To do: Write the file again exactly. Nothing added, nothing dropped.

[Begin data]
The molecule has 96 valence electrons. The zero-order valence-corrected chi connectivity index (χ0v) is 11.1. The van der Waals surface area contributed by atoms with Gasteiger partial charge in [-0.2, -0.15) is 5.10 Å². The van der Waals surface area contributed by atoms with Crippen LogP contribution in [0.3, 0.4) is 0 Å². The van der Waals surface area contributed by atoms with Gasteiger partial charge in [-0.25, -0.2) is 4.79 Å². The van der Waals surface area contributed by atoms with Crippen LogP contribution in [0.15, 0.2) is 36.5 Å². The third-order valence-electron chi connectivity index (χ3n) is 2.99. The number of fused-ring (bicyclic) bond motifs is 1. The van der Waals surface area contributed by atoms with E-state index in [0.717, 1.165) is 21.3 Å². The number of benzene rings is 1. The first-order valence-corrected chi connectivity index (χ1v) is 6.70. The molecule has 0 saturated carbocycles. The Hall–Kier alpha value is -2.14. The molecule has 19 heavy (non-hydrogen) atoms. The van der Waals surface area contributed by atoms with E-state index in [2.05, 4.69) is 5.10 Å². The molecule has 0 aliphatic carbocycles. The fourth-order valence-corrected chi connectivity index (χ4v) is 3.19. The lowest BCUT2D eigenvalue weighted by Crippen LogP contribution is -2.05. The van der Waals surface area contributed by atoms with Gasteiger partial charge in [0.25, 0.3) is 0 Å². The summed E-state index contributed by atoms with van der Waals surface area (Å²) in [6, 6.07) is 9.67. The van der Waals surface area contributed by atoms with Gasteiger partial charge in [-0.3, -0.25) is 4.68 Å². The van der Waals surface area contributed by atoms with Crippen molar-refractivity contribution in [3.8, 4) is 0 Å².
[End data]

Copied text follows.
The molecule has 96 valence electrons. The zero-order valence-corrected chi connectivity index (χ0v) is 11.1. The van der Waals surface area contributed by atoms with Gasteiger partial charge in [-0.2, -0.15) is 5.10 Å². The van der Waals surface area contributed by atoms with Crippen LogP contribution in [0.3, 0.4) is 0 Å². The van der Waals surface area contributed by atoms with Gasteiger partial charge in [-0.25, -0.2) is 4.79 Å². The van der Waals surface area contributed by atoms with Crippen LogP contribution in [0.15, 0.2) is 36.5 Å². The third-order valence-electron chi connectivity index (χ3n) is 2.99. The number of fused-ring (bicyclic) bond motifs is 1. The van der Waals surface area contributed by atoms with E-state index in [0.717, 1.165) is 21.3 Å². The number of benzene rings is 1. The first-order valence-corrected chi connectivity index (χ1v) is 6.70. The molecule has 0 saturated carbocycles. The Hall–Kier alpha value is -2.14. The molecule has 19 heavy (non-hydrogen) atoms. The van der Waals surface area contributed by atoms with E-state index in [2.05, 4.69) is 5.10 Å². The molecule has 0 aliphatic carbocycles. The fourth-order valence-corrected chi connectivity index (χ4v) is 3.19. The lowest BCUT2D eigenvalue weighted by Crippen LogP contribution is -2.05. The van der Waals surface area contributed by atoms with Gasteiger partial charge in [0.25, 0.3) is 0 Å². The summed E-state index contributed by atoms with van der Waals surface area (Å²) in [6, 6.07) is 9.67. The van der Waals surface area contributed by atoms with Gasteiger partial charge in [-0.3, -0.25) is 4.68 Å². The van der Waals surface area contributed by atoms with Crippen molar-refractivity contribution in [3.8, 4) is 0 Å².